I stare at nothing for a bit longer. Hampton and Fancher glance over at me, but it's not long before they're arguing all over again about whether Deckard is a replicant or not. Splash! Harvey and Benzedrine wake me from my mindless state. My focus comes back, optically, if not mentally. The aphids are still doing their thing on the TV. My coffee is cold: I haven't touched a drop; Paris will be heart-broken.

I stand up and go to leave the guys, the fish and the aphids behind. I walk out of my cafe and into darkness and rain. Bleak darkness, heavy rain and an ever-louder rumbling and crashing of masonry. I look out across the dark city and there is the Big Guy still doing his thing. But he's doing it twice as big as before. Christ! He's coming this way! In fact, he's heading directly towards me and my cafe. He's trashing the part of the city he's never come to before. Coming to my part, coming to my cafe. Coming here, to destroy, to level it, to make it as though my city never was.

And I know why. Because it's time. There's nothing left here any more that deserves to be standing. He's coming to make a change, to renew. A wise man once said, Nothing is constant except change. Except him, for he is change. He is inevitable change.

Now I need to consider change. I look back at my cafe. The light inside is bright through the heavily-scratched windows. Everything is the same in there, it never has looked different. It never will, unless it's obliterated by inevitability. No one in the cafe will mind. Not Hampton, not Harvey, not Paris. They're not real. She certainly won't mind.

I look back at the Big Guy. Jesus, he's almost here already. The rain deadens the thumping of his feet, the crushing of cars and commuters, and the sound of their paltry screams. Paltry compared to his call, his shattering call of glorious annihilation. What a guy! He knees a building into kibble, he flames a radio tower that bends like a meccano set under a blow torch, hissing and steaming as the rain hits it. Shit, this would look great on the big screen.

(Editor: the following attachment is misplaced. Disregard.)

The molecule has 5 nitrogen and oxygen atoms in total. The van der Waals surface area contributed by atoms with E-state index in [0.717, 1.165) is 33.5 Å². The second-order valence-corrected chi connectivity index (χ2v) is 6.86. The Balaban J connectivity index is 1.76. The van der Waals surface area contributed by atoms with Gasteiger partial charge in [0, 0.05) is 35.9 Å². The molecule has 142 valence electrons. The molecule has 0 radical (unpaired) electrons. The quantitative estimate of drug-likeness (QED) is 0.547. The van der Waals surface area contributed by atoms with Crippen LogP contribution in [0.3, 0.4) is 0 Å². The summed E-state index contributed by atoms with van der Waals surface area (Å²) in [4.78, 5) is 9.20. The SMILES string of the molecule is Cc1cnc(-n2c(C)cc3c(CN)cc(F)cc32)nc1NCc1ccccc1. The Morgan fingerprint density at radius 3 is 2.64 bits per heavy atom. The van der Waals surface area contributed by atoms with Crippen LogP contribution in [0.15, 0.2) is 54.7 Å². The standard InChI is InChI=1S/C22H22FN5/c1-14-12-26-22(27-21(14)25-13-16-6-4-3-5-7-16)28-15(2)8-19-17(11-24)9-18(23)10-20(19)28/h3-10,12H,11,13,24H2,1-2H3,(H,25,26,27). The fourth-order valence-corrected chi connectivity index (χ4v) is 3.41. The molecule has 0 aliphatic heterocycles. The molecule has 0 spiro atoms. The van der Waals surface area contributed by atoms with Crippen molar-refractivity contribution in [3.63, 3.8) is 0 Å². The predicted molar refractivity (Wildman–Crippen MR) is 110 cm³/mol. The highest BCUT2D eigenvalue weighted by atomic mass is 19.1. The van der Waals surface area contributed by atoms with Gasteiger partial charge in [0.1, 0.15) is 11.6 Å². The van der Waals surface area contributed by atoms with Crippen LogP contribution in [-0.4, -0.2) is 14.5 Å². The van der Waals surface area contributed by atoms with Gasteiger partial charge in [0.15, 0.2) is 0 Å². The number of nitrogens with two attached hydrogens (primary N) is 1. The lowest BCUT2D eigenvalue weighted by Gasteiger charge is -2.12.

He takes another step towards me. I don't move, even as people flee, the faceless, terrorized populous of no-fixed-abode. He's oblivious to them all. He's oblivious to me. He doesn't acknowledge transitory statements. Soon he'll pass over me and continue on in his unstoppable, indestructible yet creative fashion. As I watch him loom above me, the rain falling in streaks like stars passing at light-speed, I make my decision. Change cannot be fought, and cannot be avoided.

When time, light and matter connect with this guy, fates are determined; altered to new courses, never the same. That's the beauty of him, of his philosophy of chaos. I see his eyes, down-turned and full of strength, of coolly-controlled rage. I see his teeth, huge and arranged in a permanent smile like he knows something we don't and never will. And he's right. For he's the destroyer and the creator, a cinematic Shiva, the wiper of slates, the purger of souls, the stomper of critical crap. He is the king of movie monsters. He is Gojiro.

He's almost upon me now. I turn to him and stretch out my arms for his absolute embrace. He towers above me as he calls to the gods, daring them to do anything, but knowing they cower, powerless, in mortal minds. Before he takes his next giant step he looks down to where I stand. I do not know if he sees me, or if he cares if he does. I try to look up, but am forced to close my eyes as the rains falls hard on my face.

Godzilla and the rain.

Clearing all in their domain.

He raises his foot, and the rain stops hitting my face. My eyes remain closed, knowing he is suspended above me; the changer of paths, about to change mine.

I feel a rush of air about me and everything becomes dark, yet I am unafraid. I am grateful. He is giving me honour, he who is to be honoured. For he is sensei; he is Kaiju.

And I am free.

Thanks to Jeremy Byrne, Chris Dickenson, Martin Livings, Keira McKenzie, Richard Scriven, Scot Snow, Jonathan Strahan & Chris Stronach for their assistance over the last five years.
— Robin.

Originally appeared pp. 148-157, Eidolon 17/18, June 1995.
Copyright © 1995 Robin Pen.
Reprinted by kind permission of Robin Pen.